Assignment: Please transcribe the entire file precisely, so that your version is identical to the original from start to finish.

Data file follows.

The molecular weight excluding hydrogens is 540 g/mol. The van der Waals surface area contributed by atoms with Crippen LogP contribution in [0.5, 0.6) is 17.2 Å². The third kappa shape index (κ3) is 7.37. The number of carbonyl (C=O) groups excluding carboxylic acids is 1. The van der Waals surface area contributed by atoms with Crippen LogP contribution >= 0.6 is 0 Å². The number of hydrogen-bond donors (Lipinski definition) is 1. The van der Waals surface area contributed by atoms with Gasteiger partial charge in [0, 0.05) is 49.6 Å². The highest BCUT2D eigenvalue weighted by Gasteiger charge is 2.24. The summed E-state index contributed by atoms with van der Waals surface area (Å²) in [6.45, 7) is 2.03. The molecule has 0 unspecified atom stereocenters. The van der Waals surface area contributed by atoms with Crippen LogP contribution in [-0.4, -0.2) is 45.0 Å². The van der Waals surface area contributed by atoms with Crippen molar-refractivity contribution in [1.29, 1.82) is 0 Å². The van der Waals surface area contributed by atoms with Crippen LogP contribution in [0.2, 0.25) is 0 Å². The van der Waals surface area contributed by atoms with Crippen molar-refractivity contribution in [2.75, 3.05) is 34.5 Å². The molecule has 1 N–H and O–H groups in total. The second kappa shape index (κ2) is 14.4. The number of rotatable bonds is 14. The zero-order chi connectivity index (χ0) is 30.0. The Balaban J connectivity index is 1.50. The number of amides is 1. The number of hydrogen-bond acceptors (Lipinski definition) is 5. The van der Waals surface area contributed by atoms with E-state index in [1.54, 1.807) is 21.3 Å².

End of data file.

The molecular weight excluding hydrogens is 540 g/mol. The van der Waals surface area contributed by atoms with Crippen LogP contribution in [0.5, 0.6) is 17.2 Å². The third kappa shape index (κ3) is 7.37. The number of carbonyl (C=O) groups excluding carboxylic acids is 1. The van der Waals surface area contributed by atoms with Crippen LogP contribution >= 0.6 is 0 Å². The number of hydrogen-bond donors (Lipinski definition) is 1. The van der Waals surface area contributed by atoms with Gasteiger partial charge in [0, 0.05) is 49.6 Å². The highest BCUT2D eigenvalue weighted by Gasteiger charge is 2.24. The summed E-state index contributed by atoms with van der Waals surface area (Å²) in [6.45, 7) is 2.03. The molecule has 0 unspecified atom stereocenters. The van der Waals surface area contributed by atoms with Crippen LogP contribution in [-0.4, -0.2) is 45.0 Å². The van der Waals surface area contributed by atoms with Crippen molar-refractivity contribution in [1.29, 1.82) is 0 Å². The van der Waals surface area contributed by atoms with Crippen LogP contribution in [0.2, 0.25) is 0 Å². The van der Waals surface area contributed by atoms with Crippen molar-refractivity contribution in [2.75, 3.05) is 34.5 Å². The molecule has 1 N–H and O–H groups in total. The second kappa shape index (κ2) is 14.4. The number of rotatable bonds is 14. The zero-order chi connectivity index (χ0) is 30.0. The Balaban J connectivity index is 1.50. The number of amides is 1. The number of hydrogen-bond acceptors (Lipinski definition) is 5. The van der Waals surface area contributed by atoms with E-state index in [1.54, 1.807) is 21.3 Å².